Senators chart next steps on infrastructure after clearing key hurdle Senate Majority Leader Chuck Schumer said the Senate is on track to pass the bipartisan infrastructure bill and the $3.5 trillion budget resolution before leaving for the August recess.Following the Senate's 67-to-32 vote to take up the measure, Senate Majority Leader Chuck Schumer said Thursday that senators should prepare for a flurry of legislative activity in the coming days as part of his effort for the chamber to approve the roughly $1 trillion infrastructure deal and a budget resolution to serve as the blueprint for a broader, $3.5 trillion second infrastructure measure.

Kirsten Gillibrand (D-N.Y.) has successfully included her proposal to overhaul the military justice system in this year's annual defense policy bill. On Tuesday, Gillibrand acknowledged Reed is the “first chairman of this committee to support at least moving sexual assault and related crimes from the chain of command.” “That is an important piece of the puzzle, but we must resist the urge to isolate sex crimes and create a separate but unequal system of justice within the military for survivors,” she continued.

Gillibrand noted Pentagon data showing the military justice system was not just failing women but minority service members. The data shows minorities are far more likely to face charges than their white peers. Democratic Representative Anthony Brown, a retired Army Reserve colonel and member of the Congressional Black Caucus, voiced strong support for the broader overhaul in companion legislation moving through the House of Representatives. "The current military justice system is not serving our country's higher values of justice , equity and fairness," Brown wrote in an opinion piece in the Washington

"This provision is the only reform that will provide true independence for prosecutors in the military justice system and is essential to ensure that victims, accused, and the public all have full faith and confidence in the military justice process," the letter continues.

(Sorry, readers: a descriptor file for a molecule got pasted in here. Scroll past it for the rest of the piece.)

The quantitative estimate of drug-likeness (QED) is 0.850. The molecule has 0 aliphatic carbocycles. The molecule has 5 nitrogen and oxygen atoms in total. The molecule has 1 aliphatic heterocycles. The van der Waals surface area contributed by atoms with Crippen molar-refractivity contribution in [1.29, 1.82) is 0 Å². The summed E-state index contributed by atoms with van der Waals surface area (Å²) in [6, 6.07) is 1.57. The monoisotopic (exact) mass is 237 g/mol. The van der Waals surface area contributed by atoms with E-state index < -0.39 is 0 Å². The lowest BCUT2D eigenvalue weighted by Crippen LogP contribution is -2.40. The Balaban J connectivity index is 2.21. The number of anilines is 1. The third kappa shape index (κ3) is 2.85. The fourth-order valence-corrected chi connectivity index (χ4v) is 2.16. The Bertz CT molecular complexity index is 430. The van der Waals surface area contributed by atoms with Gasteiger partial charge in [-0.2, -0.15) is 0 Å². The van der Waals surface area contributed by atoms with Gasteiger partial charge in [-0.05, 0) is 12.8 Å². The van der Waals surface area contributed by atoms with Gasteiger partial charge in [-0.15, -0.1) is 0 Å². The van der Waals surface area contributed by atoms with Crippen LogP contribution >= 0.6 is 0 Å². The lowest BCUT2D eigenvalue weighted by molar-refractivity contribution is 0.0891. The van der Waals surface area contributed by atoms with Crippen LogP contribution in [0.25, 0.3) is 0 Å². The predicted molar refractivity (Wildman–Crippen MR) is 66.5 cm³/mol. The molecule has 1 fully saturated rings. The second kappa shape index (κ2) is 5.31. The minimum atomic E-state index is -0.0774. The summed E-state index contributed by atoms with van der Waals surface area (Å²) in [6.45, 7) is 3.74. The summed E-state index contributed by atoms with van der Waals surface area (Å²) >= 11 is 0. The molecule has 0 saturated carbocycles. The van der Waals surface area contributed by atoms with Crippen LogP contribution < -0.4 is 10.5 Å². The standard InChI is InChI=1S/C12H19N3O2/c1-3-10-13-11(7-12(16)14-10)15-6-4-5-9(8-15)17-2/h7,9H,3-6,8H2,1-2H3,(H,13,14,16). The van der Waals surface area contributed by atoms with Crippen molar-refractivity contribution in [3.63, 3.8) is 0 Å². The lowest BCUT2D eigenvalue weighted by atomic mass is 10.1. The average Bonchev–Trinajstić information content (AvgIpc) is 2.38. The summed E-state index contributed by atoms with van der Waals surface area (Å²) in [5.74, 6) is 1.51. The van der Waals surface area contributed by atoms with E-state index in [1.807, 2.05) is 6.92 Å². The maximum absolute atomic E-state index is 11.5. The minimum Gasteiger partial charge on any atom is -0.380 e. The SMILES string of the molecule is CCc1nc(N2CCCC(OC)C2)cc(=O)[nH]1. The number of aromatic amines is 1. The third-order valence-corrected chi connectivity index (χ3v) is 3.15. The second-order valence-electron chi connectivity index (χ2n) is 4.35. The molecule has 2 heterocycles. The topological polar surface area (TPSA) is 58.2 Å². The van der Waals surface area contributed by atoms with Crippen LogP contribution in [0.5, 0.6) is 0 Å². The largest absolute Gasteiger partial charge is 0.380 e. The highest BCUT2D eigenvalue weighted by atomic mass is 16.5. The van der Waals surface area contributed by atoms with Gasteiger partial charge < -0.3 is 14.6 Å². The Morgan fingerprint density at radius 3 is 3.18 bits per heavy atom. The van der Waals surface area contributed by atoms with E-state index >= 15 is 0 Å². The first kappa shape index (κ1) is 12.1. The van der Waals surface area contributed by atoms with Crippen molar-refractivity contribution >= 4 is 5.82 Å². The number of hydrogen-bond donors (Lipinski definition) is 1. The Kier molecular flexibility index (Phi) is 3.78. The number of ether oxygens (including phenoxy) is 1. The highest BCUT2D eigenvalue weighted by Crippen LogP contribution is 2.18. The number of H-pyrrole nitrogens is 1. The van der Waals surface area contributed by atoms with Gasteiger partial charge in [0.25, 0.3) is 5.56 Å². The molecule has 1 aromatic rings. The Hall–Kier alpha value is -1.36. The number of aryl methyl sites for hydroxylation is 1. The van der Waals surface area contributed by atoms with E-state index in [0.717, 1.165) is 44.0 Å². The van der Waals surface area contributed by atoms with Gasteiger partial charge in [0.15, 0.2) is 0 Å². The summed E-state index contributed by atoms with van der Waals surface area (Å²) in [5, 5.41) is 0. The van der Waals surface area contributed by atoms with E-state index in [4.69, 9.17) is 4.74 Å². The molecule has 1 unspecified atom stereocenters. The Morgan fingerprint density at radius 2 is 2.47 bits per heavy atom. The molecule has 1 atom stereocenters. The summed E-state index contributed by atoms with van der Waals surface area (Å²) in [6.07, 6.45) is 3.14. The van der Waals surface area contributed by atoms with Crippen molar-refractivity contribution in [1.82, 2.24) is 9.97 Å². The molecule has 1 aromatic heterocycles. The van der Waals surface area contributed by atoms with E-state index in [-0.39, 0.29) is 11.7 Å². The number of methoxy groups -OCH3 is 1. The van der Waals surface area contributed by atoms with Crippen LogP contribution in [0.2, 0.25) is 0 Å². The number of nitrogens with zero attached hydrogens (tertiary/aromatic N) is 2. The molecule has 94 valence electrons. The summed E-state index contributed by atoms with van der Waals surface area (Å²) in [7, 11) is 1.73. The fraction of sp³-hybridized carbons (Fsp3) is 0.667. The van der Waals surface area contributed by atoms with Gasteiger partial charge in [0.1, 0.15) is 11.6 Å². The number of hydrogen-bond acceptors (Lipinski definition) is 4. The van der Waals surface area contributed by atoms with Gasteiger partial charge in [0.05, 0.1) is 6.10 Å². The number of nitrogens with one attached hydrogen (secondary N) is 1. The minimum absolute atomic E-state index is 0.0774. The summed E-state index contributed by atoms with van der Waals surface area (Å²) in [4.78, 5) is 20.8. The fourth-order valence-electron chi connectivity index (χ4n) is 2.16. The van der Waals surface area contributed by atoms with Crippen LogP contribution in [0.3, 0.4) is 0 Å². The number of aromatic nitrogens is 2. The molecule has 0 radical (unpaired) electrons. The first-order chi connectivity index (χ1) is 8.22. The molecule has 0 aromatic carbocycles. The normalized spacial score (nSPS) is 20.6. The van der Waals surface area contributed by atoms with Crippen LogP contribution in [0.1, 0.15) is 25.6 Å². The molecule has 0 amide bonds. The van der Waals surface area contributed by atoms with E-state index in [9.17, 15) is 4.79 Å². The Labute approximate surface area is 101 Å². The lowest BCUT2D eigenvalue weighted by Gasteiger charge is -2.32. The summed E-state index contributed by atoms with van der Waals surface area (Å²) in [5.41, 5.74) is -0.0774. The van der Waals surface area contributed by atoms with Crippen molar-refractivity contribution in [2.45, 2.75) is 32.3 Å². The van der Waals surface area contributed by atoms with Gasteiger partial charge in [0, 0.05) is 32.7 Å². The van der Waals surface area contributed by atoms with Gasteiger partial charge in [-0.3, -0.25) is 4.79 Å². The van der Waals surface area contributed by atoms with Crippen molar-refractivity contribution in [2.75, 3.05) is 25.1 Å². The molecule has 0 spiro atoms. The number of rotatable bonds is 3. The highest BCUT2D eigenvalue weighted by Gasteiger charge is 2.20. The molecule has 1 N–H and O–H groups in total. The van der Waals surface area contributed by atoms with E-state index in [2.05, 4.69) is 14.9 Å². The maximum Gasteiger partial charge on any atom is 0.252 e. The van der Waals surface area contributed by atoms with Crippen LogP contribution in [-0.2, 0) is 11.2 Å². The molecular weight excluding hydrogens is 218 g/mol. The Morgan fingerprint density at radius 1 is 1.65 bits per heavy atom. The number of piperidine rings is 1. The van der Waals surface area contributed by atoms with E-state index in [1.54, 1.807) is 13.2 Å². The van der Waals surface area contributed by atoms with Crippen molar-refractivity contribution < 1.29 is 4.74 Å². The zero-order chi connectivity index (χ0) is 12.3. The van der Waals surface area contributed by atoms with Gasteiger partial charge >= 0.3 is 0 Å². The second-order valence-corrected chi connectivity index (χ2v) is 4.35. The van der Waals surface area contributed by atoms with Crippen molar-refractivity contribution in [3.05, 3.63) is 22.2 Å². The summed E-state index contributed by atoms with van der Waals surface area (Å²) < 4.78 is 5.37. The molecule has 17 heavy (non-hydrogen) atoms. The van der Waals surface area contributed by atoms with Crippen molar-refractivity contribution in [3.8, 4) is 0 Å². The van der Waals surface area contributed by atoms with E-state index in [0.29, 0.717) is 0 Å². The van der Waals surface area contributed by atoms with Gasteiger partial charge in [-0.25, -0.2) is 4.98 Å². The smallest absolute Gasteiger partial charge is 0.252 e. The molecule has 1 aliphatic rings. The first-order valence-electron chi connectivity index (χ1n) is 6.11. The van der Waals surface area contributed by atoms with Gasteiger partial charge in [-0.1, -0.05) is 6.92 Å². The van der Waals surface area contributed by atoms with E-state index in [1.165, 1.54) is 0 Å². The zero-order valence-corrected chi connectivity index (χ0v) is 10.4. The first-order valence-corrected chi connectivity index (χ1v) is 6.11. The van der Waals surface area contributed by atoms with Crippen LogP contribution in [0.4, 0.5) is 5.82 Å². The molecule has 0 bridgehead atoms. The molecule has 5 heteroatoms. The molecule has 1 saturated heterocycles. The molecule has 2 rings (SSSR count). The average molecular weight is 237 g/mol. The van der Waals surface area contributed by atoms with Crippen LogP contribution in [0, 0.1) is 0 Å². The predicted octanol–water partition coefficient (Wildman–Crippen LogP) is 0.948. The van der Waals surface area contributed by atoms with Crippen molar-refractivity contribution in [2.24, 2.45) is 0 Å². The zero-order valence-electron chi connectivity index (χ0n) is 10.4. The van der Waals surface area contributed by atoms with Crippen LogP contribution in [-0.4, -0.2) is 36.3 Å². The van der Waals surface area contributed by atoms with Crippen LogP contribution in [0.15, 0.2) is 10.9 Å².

The letter - which was signed by 44 senators and 22 representatives - comes as the upper chamber scrambles to pass the NDAA amid a stalemate over allowing votes on amendments in the bill.

Gillibrand's measure was included in the version of the NDAA that the Senate Armed Services Committee passed earlier this year unsuccessfully trying to bring the bill to the floor for a vote. It seeks to remove the prosecution of all major crimes like sexual assault and murder from the chain of command to independent prosecutors.

Overnight Defense: House Armed Services starts defense bill markups | Two Navy sailors die of COVID-19 | Pentagon reimposes mask mandate in some places

  Overnight Defense: House Armed Services starts defense bill markups | Two Navy sailors die of COVID-19 | Pentagon reimposes mask mandate in some places Happy Wednesday and welcome to Overnight Defense. I'm Rebecca Kheel, and here's your nightly guide to the latest developments at the Pentagon, on Capitol Hill and beyond. CLICK HERE to subscribe to the newsletter.THE TOPLINE: The House Armed Services Committee began work on its annual defense policy bill in earnest Wednesday, as subcommittees started considering their portions of the bill.The committee's cyber, strategic forces, seapower and personnel subcommittees all advanced their portions of the National Defense Authorization Act (NDAA) with voice votes.As is typical for Armed Services subcommittees, there was little to no drama Wednesday.